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Facebook exposes Iranian network engaged in co-ordinated misinformation, some targeting Brexit

Social media firms are battling a new foe in their attempts to protect the integrity of their platforms from political interference as they try to prevent further scrutiny from the U.S. and other governments. Facebook and Twitter say Iranian government-backed actors were behind a sprawling network of hundreds of accounts, pages and posts engaged in a co-ordinated misinformation campaign targeting users across the globe.

Facebook Inc. said it had removed more than 650 pages, accounts and thousands of dollars in advertisements linked to Iran that had spread inauthentic news supporting Tehran’s political interests in multiple languages aimed at users in the United States, Britain, the Middle East and Latin America. The social-media giant also removed inauthentic pages and accounts linked to Russian military intelligence services it said were part of a separate campaign spreading pro-Russian views on Syria and Ukraine. Twitter Inc. said it removed 280 accounts linked to an Iranian misinformation campaign, while Alphabet Inc. removed one Iranian-backed account on YouTube.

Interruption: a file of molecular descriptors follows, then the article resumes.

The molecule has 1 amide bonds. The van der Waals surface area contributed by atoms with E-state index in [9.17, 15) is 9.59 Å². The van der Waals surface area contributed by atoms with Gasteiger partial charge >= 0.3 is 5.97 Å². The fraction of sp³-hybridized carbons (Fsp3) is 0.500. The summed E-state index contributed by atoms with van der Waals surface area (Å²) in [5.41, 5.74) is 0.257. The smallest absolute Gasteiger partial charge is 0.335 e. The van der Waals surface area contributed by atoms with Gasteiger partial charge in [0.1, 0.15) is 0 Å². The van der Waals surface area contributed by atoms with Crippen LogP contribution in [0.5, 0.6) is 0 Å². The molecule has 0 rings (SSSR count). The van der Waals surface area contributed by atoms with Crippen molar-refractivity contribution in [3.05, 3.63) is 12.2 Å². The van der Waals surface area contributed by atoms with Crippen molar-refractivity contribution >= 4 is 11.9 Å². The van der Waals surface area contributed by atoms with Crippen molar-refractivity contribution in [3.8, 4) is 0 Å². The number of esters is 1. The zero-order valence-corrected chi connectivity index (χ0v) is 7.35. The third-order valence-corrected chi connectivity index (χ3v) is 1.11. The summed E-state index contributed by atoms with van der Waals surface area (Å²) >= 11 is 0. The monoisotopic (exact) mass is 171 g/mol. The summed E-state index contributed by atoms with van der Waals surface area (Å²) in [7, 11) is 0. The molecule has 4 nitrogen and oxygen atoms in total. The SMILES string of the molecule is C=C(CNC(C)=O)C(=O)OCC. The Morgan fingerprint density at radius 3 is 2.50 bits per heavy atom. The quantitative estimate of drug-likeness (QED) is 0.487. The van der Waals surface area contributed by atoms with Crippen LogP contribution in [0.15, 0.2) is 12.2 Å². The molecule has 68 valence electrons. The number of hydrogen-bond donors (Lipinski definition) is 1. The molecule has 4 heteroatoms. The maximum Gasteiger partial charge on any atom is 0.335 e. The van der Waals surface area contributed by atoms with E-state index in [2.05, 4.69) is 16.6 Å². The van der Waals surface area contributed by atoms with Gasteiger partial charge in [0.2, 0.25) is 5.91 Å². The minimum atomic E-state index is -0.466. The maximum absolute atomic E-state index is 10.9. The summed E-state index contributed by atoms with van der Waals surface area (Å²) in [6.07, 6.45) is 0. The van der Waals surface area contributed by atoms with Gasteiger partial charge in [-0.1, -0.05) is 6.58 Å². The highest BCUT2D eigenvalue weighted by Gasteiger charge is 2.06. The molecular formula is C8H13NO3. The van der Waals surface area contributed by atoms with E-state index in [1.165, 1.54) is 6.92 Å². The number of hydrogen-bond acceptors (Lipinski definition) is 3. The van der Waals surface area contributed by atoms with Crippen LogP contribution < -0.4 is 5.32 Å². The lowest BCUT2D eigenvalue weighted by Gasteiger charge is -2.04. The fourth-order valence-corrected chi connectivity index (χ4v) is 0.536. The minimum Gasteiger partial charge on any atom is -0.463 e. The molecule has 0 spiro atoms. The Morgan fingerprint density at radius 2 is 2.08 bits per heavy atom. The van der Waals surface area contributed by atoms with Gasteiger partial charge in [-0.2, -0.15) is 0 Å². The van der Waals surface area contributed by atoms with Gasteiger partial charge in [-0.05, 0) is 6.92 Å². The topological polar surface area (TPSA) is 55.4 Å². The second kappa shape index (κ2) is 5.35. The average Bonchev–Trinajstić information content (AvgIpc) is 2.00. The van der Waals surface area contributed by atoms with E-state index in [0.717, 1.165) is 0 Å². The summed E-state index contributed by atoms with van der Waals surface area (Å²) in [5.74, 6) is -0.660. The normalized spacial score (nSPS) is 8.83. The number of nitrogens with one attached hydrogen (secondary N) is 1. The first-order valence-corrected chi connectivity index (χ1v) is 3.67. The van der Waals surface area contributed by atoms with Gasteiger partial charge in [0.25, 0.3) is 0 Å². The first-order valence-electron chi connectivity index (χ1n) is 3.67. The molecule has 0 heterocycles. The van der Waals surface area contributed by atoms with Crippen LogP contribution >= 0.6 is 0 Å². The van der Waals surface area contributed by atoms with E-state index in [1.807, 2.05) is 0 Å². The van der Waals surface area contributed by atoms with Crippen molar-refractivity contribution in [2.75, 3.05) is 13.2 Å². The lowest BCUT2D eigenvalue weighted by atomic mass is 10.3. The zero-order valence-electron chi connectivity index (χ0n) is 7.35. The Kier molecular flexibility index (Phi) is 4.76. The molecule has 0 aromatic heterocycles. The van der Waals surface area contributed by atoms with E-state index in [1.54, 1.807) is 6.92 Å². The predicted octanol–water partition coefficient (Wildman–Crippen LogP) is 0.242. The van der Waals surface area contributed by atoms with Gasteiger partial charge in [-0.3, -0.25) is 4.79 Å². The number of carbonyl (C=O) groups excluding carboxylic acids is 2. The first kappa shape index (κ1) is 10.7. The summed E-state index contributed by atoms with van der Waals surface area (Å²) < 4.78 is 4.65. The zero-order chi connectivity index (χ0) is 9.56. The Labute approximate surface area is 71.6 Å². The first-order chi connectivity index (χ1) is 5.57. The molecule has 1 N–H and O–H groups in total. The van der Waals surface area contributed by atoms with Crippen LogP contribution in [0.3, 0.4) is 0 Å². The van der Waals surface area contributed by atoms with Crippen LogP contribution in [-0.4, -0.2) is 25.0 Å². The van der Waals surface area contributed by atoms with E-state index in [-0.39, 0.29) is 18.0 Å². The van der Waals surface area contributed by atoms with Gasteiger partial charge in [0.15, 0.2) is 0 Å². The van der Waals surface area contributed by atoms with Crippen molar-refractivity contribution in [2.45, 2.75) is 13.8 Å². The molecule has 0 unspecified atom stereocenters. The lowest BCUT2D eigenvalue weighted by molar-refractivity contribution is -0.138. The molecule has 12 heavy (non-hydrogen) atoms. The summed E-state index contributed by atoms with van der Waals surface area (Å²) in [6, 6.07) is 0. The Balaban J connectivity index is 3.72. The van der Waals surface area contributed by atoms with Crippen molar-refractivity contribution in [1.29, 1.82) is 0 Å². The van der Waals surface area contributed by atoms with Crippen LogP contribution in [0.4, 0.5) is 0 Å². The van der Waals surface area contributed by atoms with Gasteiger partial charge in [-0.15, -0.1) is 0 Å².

The revelations come as Facebook is struggling to protect its platform against abuse after it was criticized for being slow to identify Russian tampering in the 2016 U.S. presidential election and for not preventing user data from being improperly shared with political consultancy Cambridge Analytica. The details of the new political interference operations underscore the vast reach of state-sponsored propaganda efforts on social media.